...Nikita J. Mattison Mercy College English 111 April 22nd, 2015 Female vs. Male Dominance In Susan Glaspell’s, “Trifles” and “A Doll’s House” by Henry Ibsen, we noticed the vast similarity the two stories share. Two different woman make a decision to take matters into their own hands by doing what they want to do, no matter what the outcome may be and in spite of what society thinks. These two women come from different homes and lead very different lives yet, these two women share similar situations- both are victims; both are seeking individuality, and initially, both women end up alone. There are many ways that Nora and Mrs. Wright differ first; both come from completely different households… A Brief Synopsis of “Trifles”- The sheriff Henry Peters and the county attorney George Henderson arrive with the witness Lewis Hale, Mrs. Peters, and Mrs. Hale at John Wright’s farmhouse, where the police are investigating Wright's murder. Lewis Hale recounts how he discovered Mrs. Wright acting bizarrely, as she told him that her husband was murdered while she was sleeping. Although a gun had been in the house, Wright was gruesomely strangled with a rope. The men continually disparage the women for worrying about trifles instead of about the case, but Henderson allows the women to collect some items for Mrs. Wright, who is in custody, as long as he agrees that the objects are irrelevant to the case. While the men are investigating upstairs, Mrs. Hale reminisces about...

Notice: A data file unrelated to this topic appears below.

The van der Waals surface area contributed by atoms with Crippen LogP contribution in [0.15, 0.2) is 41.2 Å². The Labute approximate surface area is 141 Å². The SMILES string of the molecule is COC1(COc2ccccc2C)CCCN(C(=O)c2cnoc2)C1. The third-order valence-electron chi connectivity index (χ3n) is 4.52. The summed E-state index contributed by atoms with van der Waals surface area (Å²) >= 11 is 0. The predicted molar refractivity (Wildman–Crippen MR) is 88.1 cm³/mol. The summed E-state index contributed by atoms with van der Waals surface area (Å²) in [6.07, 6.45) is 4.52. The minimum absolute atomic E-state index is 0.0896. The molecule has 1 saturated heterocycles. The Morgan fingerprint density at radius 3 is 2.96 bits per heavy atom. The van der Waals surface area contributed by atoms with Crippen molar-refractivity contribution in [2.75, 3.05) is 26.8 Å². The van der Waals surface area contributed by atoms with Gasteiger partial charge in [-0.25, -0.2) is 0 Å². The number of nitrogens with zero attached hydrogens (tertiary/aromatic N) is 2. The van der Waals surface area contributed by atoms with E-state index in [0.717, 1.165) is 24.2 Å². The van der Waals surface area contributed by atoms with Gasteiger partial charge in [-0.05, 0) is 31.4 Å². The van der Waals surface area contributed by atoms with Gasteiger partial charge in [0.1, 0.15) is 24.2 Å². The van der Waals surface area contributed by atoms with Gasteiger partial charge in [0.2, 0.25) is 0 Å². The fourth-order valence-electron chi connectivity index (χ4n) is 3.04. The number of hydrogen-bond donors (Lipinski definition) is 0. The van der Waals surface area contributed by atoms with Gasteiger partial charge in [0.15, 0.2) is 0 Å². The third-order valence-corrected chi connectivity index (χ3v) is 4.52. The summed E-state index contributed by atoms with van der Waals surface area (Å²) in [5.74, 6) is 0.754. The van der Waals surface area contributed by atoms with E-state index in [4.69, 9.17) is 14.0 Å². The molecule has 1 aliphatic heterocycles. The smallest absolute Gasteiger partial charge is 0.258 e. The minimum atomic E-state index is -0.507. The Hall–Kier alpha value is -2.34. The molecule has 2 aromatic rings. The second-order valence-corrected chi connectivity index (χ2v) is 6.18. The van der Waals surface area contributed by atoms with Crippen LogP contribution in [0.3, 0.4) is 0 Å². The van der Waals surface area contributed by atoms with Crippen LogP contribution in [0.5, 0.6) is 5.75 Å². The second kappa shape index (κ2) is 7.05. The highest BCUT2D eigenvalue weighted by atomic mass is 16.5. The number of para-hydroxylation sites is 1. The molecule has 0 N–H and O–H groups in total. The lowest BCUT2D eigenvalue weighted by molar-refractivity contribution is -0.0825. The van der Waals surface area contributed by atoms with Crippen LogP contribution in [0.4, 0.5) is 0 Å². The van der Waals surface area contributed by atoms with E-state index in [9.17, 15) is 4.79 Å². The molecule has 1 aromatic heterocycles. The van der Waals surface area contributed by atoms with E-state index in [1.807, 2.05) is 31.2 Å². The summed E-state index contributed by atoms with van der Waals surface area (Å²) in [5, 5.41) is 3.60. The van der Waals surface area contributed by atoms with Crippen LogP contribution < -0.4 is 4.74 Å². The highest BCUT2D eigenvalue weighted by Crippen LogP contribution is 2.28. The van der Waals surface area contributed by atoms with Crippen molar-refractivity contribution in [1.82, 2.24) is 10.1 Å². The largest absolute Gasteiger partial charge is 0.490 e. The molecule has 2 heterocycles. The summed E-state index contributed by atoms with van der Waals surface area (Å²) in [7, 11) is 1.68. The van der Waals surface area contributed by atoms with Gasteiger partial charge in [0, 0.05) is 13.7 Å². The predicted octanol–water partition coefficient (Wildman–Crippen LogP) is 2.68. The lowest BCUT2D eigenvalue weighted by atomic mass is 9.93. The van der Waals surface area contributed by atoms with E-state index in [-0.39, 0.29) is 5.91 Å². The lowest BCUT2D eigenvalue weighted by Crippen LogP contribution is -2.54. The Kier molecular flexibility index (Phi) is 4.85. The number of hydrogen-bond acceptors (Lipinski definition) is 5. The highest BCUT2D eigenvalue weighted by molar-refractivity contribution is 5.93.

Is Tess in ‘Tess of the d'Urbervilles' portrayed as being responsible for her own demise? [pdf 40 KB]
Yours is a beautifully clear essay. You write very well, and your prose is delightful to read. You've also done your research and it shows. There is a remarkable lack of vagary about society or feminism in your piece, and you've picked canny quotes from your secondary sources that elucidate and situate your arguments.
You've also located some wonderfully specific quotations from your primary source to support your argument that Hardy's narrator sympathises with Tess. Some of your close readings are wonderfully astute, as when you point out that Tess implores Angel, rather than commanding him. Slightly less persuasive is your assertion that Tess is the victim of Alec's eyes; I suspect you might have found better quotations, descriptions, or incidents denouncing Alec's gaze.
You are clearly very good at pursuing and proving an argument. I encourage you to be a bit more experimental in your next essay; perhaps choose a less straightforward topic and see where it takes you.
Please see penciled notes throughout on shortening sentences and watching for comma splices (please look this term up in a style manual if it is unfamiliar).